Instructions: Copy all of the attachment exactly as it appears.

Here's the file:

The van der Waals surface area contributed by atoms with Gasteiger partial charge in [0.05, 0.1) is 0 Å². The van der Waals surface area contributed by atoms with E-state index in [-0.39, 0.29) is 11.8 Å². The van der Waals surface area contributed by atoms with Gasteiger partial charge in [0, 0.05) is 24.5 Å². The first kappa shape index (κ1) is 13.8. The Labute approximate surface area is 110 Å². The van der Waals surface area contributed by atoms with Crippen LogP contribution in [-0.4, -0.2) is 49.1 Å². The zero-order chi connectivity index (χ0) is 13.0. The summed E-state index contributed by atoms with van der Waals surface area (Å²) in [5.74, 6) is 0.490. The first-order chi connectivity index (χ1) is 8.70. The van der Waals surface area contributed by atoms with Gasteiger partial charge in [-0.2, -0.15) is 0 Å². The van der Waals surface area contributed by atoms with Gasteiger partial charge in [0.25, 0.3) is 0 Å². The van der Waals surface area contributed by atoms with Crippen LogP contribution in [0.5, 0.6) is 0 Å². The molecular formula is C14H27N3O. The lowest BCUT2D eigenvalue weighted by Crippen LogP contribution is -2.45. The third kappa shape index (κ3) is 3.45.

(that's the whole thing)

The van der Waals surface area contributed by atoms with Gasteiger partial charge in [0.05, 0.1) is 0 Å². The van der Waals surface area contributed by atoms with E-state index in [-0.39, 0.29) is 11.8 Å². The van der Waals surface area contributed by atoms with Gasteiger partial charge in [0, 0.05) is 24.5 Å². The first kappa shape index (κ1) is 13.8. The Labute approximate surface area is 110 Å². The van der Waals surface area contributed by atoms with Crippen LogP contribution in [-0.4, -0.2) is 49.1 Å². The zero-order chi connectivity index (χ0) is 13.0. The summed E-state index contributed by atoms with van der Waals surface area (Å²) in [5.74, 6) is 0.490. The first-order chi connectivity index (χ1) is 8.70. The van der Waals surface area contributed by atoms with Gasteiger partial charge in [-0.2, -0.15) is 0 Å². The van der Waals surface area contributed by atoms with Gasteiger partial charge in [0.25, 0.3) is 0 Å². The van der Waals surface area contributed by atoms with Crippen LogP contribution in [0.5, 0.6) is 0 Å². The molecular formula is C14H27N3O. The lowest BCUT2D eigenvalue weighted by Crippen LogP contribution is -2.45. The third kappa shape index (κ3) is 3.45.